More Than Half Of The 2022 Crop Remains Uncontracted

J. Tyron spearman
J. Tyron Spearman
Contributing Editor

The peanut market remains quiet from both the buyer and seller side. There is availability for current crop in the mid-50 cents per pound, but no sellers for new crop. Buyers are aware that carryforward numbers are high, and there is no urgency to book any additional peanuts.

Shellers cannot contract peanuts from farmers for the new crop, and they don’t want to sell to manufacturers. Shellers are off the market as farmers are unwilling to contract at the offer of $500 per ton for runner peanuts and Virginias at $600 per ton. There is not much downside in the market with higher production costs, but any dry weather or other adverse growing conditions, and we are likely to see prices move higher for new crop peanuts. 


Farmers planted without further contracting, and we’ll just have to see if those decisions were right or wrong depending on acres, yields and weather. What about total acres? Most buying points are reporting that farmers planted about the same as last year. 

USDA estimates that growers intend to plant 1.57 million acres in 2022, down 1% from 2021. In Georgia, expected planted area is down 3% from 2021. Increases in planted area are expected in Mississippi, North Carolina, South Carolina, Texas and Virginia.

Average Price

A total of 1.57 million acres of planted peanuts with an average yield of 4,100 pounds per acre piles up 3.22 million tons of peanuts. Demand is estimated at 3.09 million tons and carryforward is expected to increase near 1.1 million next season. Even though cotton and corn are at record prices, it will take a drought or increase in demand to move the peanut market.

Shellers are caught in the middle. Farmers are sailing into unknown market territory with few contracts, but the market loan gives them some protection, especially those coupled with the price loss coverage program on base acres and any cooperative support from the previous year. 

The average price of peanuts has pushed higher this year and is estimated by USDA at $484 per ton. Subtract the average price from the reference price of $535 per ton, and that yields a PLC payment of $51 per ton in October for the previous year.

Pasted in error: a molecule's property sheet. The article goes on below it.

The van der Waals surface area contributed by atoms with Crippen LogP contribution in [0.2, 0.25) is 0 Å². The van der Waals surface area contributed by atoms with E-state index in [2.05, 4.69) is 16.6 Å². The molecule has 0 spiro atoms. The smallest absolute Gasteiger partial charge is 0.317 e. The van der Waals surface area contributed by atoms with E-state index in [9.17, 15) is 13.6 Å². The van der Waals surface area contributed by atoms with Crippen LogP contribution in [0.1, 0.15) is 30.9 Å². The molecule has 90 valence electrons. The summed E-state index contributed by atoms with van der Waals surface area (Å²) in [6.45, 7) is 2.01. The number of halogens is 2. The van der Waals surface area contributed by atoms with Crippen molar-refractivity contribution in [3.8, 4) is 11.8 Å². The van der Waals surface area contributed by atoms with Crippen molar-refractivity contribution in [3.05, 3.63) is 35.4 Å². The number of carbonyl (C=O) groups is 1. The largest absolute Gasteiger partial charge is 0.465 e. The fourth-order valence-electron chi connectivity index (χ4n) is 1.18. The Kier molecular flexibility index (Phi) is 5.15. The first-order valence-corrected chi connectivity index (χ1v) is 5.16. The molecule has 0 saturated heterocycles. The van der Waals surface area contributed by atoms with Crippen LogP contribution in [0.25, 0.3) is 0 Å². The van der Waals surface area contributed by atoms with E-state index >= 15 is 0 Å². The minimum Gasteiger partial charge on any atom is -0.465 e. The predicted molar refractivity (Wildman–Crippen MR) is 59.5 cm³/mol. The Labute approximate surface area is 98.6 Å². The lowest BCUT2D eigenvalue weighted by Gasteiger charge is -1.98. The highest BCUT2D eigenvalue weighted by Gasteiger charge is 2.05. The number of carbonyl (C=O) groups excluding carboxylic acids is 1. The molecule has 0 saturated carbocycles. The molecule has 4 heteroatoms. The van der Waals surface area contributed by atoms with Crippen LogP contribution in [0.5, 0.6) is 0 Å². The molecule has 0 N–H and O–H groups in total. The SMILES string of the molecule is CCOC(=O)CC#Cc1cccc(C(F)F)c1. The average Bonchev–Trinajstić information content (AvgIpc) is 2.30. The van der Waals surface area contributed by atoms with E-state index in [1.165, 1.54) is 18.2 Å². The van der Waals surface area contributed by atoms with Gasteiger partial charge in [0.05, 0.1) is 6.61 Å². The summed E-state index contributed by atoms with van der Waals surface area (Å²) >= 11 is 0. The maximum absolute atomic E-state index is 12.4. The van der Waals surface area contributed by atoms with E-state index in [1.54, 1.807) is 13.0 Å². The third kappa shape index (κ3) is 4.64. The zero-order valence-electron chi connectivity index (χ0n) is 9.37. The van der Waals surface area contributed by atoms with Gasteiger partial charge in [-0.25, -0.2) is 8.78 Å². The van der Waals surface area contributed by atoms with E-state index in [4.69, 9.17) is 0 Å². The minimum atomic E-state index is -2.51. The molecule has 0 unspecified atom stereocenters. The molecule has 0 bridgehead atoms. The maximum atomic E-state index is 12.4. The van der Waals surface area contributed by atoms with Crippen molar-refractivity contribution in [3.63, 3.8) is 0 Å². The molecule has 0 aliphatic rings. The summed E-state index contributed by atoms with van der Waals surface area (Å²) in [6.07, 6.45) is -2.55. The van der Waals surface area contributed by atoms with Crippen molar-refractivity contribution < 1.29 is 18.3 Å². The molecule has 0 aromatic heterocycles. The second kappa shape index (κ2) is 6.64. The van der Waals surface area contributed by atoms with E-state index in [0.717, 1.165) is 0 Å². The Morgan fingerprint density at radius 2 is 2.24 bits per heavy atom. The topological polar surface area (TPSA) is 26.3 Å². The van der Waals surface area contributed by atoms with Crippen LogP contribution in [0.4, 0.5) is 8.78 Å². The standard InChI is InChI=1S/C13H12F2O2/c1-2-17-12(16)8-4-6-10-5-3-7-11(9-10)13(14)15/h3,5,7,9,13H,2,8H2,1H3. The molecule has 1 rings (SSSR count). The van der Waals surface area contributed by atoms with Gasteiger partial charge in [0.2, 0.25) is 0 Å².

Domestic Use

Peanut usage increased 0.6% during the past eight months for raw-shelled peanuts in primary products. Peanut butter is down 1.7% for the eight-month period, with a March 2021 versus March 2022 comparison down 5%. Candy was a winner in March up an amazing 30.4%. Snacks are down 4.3%, along with in-shells down 3.5% for the year, but a jump in March up 8.7%. 

The market is strong, but the end of the pandemic and more eating out rather than at home is showing in peanut butter numbers. Talk of a food shortage could benefit peanut butter if consumers stock up. USDA predicts that domestic food use will rise only 1% for the year.


Peanut exports through December 2021 and by market. Information provided by American Peanut Council.
Peanut exports through December 2021 and by market. Information provided by American Peanut Council.

Peanut exports are predicted to decrease 12% this year. For the first two months, U.S. peanut exports are down 18.25% compared to the same period last year. Major purchases were seen in Mexico (+25%), The Netherlands (+300%) and Germany (+159%). 

By category, peanut butter was down 2.9%, in-shells down 57%, with raw kernels up 9.72%. Heavy congestion exists in all European ports, which affects the supply chain. China is back in the market with a 15% market share behind Mexico and Canada. Peanut oil prices are expected to increase after the suspension of sunflower seed and oil from Ukraine and Russia. 

Argentina is reporting more cold weather slowing the maturity of the peanut kernels. They are also noting a great concern that is developing into a severe situation…a serious lack of fuel for harvesting equipment and restrictions due to roadblocks. The EU continues to favor Argentine peanuts because of low or no aflatoxin.

Markets may be quiet at planting time; however, an estimated 50% of peanuts have not been contracted with shellers. There is a day coming that shellers and farmers must agree on some price or divert peanuts to the loan for a longer wait. There are many unknown issues that could influence the market such as inflation, cost of inputs, a labor shortage, a food shortage and the Farm Bill. Stay informed in case this quiet market turns to chaos.

Related Articles

Connect With Peanut Grower

Quick Links

E-News Sign-Up